Research Planning. During a two-hour seminar, the Visiting Professors work with seminar leaders and each other to develop the rationales and theoretical models of their overall, long-term programs of research. They also refine the specific aims, significance and innovation sections and the study approach, including data collection instruments, budgets, and human subjects protocols for their pilot studies. During the seminar, Visiting Professors learn about qualitative research methods, behavioral measurement, and quantitative data management and analysis.  The seminar meets weekly during the first half of the summer program.

Topics in Substance Use and HIV Prevention. National expert seminar leaders present on the latest research on the intersection of substance use and HIV.  The topics of seminars have included the physiological effects of substance use, adolescent development and substance use, the use of social networks for investigating injection and other drug use, and how the criminalization of substance use disproportionately impacts racial and ethnic minority communities.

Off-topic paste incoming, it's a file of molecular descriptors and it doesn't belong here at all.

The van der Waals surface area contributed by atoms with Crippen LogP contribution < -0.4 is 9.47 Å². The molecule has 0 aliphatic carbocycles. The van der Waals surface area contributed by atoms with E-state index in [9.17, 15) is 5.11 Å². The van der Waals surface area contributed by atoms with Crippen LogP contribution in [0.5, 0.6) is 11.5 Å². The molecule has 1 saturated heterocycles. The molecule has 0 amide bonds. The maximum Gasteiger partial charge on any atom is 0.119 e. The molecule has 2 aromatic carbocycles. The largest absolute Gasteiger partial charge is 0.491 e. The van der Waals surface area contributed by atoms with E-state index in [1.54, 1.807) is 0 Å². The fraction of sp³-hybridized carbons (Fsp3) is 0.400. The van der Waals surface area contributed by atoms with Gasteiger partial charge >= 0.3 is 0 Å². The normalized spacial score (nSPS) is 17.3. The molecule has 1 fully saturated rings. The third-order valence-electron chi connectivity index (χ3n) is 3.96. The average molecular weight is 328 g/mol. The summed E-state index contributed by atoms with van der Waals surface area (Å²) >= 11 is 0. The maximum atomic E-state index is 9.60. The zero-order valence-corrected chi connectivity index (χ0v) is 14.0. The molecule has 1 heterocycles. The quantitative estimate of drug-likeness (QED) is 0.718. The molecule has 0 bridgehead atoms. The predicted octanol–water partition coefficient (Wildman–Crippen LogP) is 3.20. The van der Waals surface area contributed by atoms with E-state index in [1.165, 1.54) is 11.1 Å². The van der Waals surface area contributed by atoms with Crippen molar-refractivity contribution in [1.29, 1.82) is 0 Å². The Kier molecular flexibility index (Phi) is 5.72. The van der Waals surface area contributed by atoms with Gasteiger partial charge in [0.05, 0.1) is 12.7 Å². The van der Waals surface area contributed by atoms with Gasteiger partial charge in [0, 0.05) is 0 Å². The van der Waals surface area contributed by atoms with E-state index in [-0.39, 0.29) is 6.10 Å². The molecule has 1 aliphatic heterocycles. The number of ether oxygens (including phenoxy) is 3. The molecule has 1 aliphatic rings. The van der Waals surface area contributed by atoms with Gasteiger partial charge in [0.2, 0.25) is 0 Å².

Human Subjects Protection. Offered by program mentors with experience serving on the UCSF Committee on Human Research (CHR), this seminar covers issues of protecting research participants, including appropriate ways to contact participants, consent issues and language. The seminar also addresses the specific concerns that Visiting Professors may be facing in their work.